Business interests scrambled Monday to oppose legislation being advanced in Springfield that would expand liability for persons exposed to toxins during construction projects by eliminating a 10-year statute of repose.
According to a report in Capitol Fax, asbestos attorney and Illinois Trial Lawyers Association President John Cooney argued for passage at a House Judiciary Committee hearing saying that the asbestos-related disease mesothelioma does not manifest for at least 10 years, so the statute limits the ability for some to bring suit.
But a second amendment to Senate Bill 2221 , which passed yesterday in a 10-6 party line committee vote, would add exposures over and above asbestos to include “any pollutant, including any waste, hazardous substance, irritant, or contaminant (including, but not limited to, smoke, vapor, soot, fumes, acids, alkalis, asbestos, toxic or corrosive chemicals, radioactive waste, or mine tailings).”
Mark Denzler, vice president and chief operating officer of the Illinois Manufacturers’ Association, called the amendment introduced two days before Thanksgiving the “veto session surprise.”
Denzler said the trial lawyer initiative would create a “wide open avenue” for litigation claiming exposure back 10 to 50 years. It could also create unlimited liability into the future.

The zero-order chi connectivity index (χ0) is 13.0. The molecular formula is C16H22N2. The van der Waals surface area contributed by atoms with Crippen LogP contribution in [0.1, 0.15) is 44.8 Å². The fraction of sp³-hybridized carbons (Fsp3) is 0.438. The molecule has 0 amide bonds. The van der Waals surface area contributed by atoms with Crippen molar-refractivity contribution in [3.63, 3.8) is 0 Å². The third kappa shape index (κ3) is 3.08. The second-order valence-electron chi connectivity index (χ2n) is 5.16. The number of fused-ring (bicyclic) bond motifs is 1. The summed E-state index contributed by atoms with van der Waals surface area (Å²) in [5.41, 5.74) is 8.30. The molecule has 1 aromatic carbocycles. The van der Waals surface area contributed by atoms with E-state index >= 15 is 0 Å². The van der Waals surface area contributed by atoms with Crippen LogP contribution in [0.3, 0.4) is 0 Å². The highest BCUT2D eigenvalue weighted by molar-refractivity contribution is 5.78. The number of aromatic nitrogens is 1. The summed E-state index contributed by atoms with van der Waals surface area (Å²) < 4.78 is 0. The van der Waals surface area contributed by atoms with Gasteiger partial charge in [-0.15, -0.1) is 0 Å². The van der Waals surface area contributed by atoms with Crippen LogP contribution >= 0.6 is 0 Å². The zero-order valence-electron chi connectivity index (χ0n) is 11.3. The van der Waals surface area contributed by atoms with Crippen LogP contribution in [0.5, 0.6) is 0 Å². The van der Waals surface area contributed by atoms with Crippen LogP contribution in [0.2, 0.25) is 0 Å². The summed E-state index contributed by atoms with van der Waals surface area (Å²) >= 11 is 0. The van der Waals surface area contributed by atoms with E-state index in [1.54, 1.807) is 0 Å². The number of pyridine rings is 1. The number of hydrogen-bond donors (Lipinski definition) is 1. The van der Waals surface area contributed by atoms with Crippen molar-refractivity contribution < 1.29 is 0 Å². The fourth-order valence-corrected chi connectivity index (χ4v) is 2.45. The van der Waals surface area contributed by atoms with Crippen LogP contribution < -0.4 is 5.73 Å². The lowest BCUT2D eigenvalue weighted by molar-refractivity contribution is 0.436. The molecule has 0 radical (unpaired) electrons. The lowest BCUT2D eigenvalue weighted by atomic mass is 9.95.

The IMA was among approximately 40 business groups that came out in opposition to the amendment, which was introduced by State Rep. Elaine Nekritz (D-Buffalo Grove).
While a third amendment introduced Tuesday removed the inclusion of “any pollutants” in the bill’s language to refer only to asbestos, Denzler said the IMA remains opposed to the elimination of the statute of repose, saying it would be detrimental to business interests.
The amendments were tacked onto an unrelated bill that has been kept alive since it was first filed in February 2013 which deals with the handling of reimbursements correctional facilities receive.
Illinois Civil Justice League President Ed Murnane called the effort to fast track the bill during veto session, a "last-minute and desperate attempt" to change rules before a new governor is sworn-in and a new legislative session begins.
He also compared the rush to pass the bill to an 11th hour attempt "by some of the wealthiest Illinois trial lawyers " to unseat Justice Lloyd Karmeier in his bid for retention to the Illinois Supreme Court on Nov. 4.
Partners of Stephen Tillery in St. Louis and Robert Clifford of Chicago, as well as others, spent more than $2 million in a negative attack launched about two weeks before the election.
"That attempt failed and I hope the current attempt meets the same fate, although their chances are better that they will be able to put one final trial lawyer stamp on the Illinois General Assembly during the Quinn Administration," Murnane stated.
"If their new bill has merit, let the General Assembly and the new Governor consider it next year. Why rush to do something that fewer than a handful of other states have done?"